Pirate reading

February 3, 2018

I love reading, whether it’s fact or fiction. In recent years, it’s been mostly fact for me, though, and not even due to a budding career in academia. Instead, it’s pirates (surprise surprise). While my whole pirate project started in 2015 with the purchase of a single book at a used book store in London, I’ve built up a nice little collection in the years since. As many people seem to be interested in knowing more about pirates, I figured I’d showcase some of my favourites on the subject.

Historians’ takes on pirates tend to fall into one of two groups, one being a more conservative approach and the other one a more radical one. To crudely summarize the difference: the conservative approach paints pirates as intriguing subjects, but ultimately views them as mostly criminals and fairly nasty ones at that. The radical interpretation often views pirates from the viewpoint of rebellion and class struggle, considering them as not just criminals, but as challengers to emerging global capitalism. As is often the case with history, we don’t know the truth of the matter, but exploring different viewpoints is definitely worthwhile.

So, in no particular order, five pirate books worth reading. As these are just my favourites, there are obviously many more excellent pieces out there that I just don’t happen to own. As there are fairly limited actual historical records on pirates, all the books mentioned have considerable overlap as they draw on the same resources. However, different readings make comparisons interesting and allow you to form your own view of pirates. The focus of most of these books is on the Golden Age of Piracy, i.e. the early 18th century.

Marcus Rediker: Villains of All Nations : Atlantic Pirates in the Golden Age

Rediker is a prominent figure in the radical school, and this is not only a very good take but a smooth read as well. Villains of All Nations is a prime example of the pirates-as-rebels interpretation.

David Cordingly: Under the Black Flag : The Romance and the Reality of Life Among the Pirates

Cordingly’s approach to pirates is much more conservative than Rediker’s. This is, however, a wonderfully comprehensive look at most common pirate myths and pirates in general.

Colin Woodard: The Republic of Pirates

Leaning more towards the radical side, The Republic of Pirates deserves a special mention for its very entertaining writing. The book’s focus is on the Bahamas, so if Black Sails is your thing (and it should be), this is a good look at the history behind it.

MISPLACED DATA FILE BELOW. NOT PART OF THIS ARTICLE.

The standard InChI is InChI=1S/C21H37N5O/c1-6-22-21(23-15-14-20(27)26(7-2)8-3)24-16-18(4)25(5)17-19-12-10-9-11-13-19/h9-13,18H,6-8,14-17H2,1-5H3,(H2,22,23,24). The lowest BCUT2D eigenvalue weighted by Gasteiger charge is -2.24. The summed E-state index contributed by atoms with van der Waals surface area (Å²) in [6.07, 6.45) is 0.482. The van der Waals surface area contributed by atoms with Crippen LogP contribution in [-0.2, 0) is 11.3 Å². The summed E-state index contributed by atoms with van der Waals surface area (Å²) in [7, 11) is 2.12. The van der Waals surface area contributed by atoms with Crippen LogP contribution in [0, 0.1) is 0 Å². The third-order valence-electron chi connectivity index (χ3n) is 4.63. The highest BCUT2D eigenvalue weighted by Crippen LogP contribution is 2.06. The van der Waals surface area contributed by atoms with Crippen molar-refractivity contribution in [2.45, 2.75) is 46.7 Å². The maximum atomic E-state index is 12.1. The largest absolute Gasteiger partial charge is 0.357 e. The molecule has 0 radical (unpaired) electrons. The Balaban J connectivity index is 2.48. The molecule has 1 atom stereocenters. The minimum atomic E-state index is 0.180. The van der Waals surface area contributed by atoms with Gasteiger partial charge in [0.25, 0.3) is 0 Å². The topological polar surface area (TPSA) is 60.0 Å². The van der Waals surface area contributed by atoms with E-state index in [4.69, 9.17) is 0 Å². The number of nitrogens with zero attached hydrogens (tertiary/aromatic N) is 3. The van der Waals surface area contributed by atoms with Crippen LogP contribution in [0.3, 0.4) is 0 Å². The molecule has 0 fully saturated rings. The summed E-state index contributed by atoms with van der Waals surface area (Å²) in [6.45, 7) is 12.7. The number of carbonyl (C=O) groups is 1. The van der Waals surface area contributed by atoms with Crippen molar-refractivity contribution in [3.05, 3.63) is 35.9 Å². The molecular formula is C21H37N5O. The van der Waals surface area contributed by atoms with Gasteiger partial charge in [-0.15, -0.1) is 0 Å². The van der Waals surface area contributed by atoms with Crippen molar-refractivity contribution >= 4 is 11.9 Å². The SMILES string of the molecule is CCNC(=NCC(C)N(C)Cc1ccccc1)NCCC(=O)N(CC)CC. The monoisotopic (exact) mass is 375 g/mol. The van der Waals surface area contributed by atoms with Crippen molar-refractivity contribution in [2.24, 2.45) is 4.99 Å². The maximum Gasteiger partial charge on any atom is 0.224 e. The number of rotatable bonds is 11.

Captain Charles Johnson: General History of the Robberies & Murders of the Most Notorious Pirates

The mother of all pirate sources. This is actually a reprint of “Captain Charles Johnson’s” (most likely a pseudonym) entertaining and often sensationalist and embellished contemporary writings on pirates. Pirates were a source of fascination and entertainment to many of their contemporaries, as this book shows. Most pirate historians draw on this as a primary source, although there are almost certainly quite a few bits of 18th century tabloid journalism in there as well. The spelling has been modernized, but the writing is still more than a little archaic at times.

Angus Konstam: Pirates of the Seven Seas

This is the book that started my pirate craze so it deserves its spot. Now, style-wise it might not be the most academic take on the subject, but with its lavish full colour illustrations and information chopped up into clear themes and bite-sized chunks, it’s a very easy first venture into pirate literacy and very suitable for both younger and adult readers. It also details the origins from piracy from ancient times up to modernity.

So there you have it! Three of the five writers mentioned, Rediker, Cordingly and Konstam, have written loads more on the subject. Konstam has done extensive work for Osprey Publishing, so if you’re interested in a wargaming angle, those are definitely worth looking into.

Happy reading, and do share your own favourites in the comments!


  1. A couple of books immediately spring to mind, both fictional by George MacDonald Fraser. The first is “The Pyrates” a comic novel from ’83 which he called “”a burlesque fantasy on every swashbuckler I ever read or saw.”. I couldn’t get on with it, probably more to it not being his better known character Flashman. This brings me neatly to “Flashman’s Lady” from ’77 which has a plot which features Malay piracy and adventuring with James Brooke, aka Rajah of Sarawak, aka the White Rajah. GMF is spotless when it comes to his history and this is no exception and a great read.

    Liked by 1 person

    • Cheers Phil! There is in my opinion a distinct lack of decent pirate fiction around, should probably give these a look!


  2. I took a college seminar where we solely read books about pirates, both fiction and non-fiction. The class was awesome. One book you might add to your list is the Pirate Hunter which I enjoyed

    Liked by 1 person

  3. Thanks for the interesting list! Concerning fiction, there is also Tim Powers’ On Stranger Tides, a great read and a book that had a big influence on my own pirate project.

    Liked by 1 person

    • I quite liked that! Funny how they lifted the title for use in Pirates of the Caribbean, yet almost literally nothing else.

      Liked by 1 person

  4. I read “under a black flag” . I found it to be both incredibly informative and incredibly dry at in the same measure.
    But yes, a must read.

    Liked by 1 person

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